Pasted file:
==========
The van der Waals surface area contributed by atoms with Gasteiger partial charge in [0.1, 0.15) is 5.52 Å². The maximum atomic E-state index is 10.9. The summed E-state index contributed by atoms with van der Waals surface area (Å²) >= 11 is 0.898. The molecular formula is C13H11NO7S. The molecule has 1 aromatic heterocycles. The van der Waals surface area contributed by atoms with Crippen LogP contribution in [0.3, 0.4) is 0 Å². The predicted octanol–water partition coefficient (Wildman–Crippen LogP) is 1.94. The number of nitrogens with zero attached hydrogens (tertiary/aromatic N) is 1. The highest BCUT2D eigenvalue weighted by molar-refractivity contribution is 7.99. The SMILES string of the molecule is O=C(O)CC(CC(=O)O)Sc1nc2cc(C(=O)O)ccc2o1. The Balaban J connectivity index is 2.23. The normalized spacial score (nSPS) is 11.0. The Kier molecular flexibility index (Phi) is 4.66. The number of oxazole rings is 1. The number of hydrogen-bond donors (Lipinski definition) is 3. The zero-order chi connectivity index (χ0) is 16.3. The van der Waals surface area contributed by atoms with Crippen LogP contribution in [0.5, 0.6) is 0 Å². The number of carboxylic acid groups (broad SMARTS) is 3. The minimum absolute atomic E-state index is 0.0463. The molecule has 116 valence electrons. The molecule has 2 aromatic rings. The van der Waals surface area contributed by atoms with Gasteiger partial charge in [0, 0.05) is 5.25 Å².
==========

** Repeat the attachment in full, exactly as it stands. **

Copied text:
The van der Waals surface area contributed by atoms with Gasteiger partial charge in [0.1, 0.15) is 5.52 Å². The maximum atomic E-state index is 10.9. The summed E-state index contributed by atoms with van der Waals surface area (Å²) >= 11 is 0.898. The molecular formula is C13H11NO7S. The molecule has 1 aromatic heterocycles. The van der Waals surface area contributed by atoms with Crippen LogP contribution in [0.3, 0.4) is 0 Å². The predicted octanol–water partition coefficient (Wildman–Crippen LogP) is 1.94. The number of nitrogens with zero attached hydrogens (tertiary/aromatic N) is 1. The highest BCUT2D eigenvalue weighted by molar-refractivity contribution is 7.99. The SMILES string of the molecule is O=C(O)CC(CC(=O)O)Sc1nc2cc(C(=O)O)ccc2o1. The Balaban J connectivity index is 2.23. The normalized spacial score (nSPS) is 11.0. The Kier molecular flexibility index (Phi) is 4.66. The number of oxazole rings is 1. The number of hydrogen-bond donors (Lipinski definition) is 3. The zero-order chi connectivity index (χ0) is 16.3. The van der Waals surface area contributed by atoms with Crippen LogP contribution in [0.5, 0.6) is 0 Å². The number of carboxylic acid groups (broad SMARTS) is 3. The minimum absolute atomic E-state index is 0.0463. The molecule has 116 valence electrons. The molecule has 2 aromatic rings. The van der Waals surface area contributed by atoms with Gasteiger partial charge in [0, 0.05) is 5.25 Å².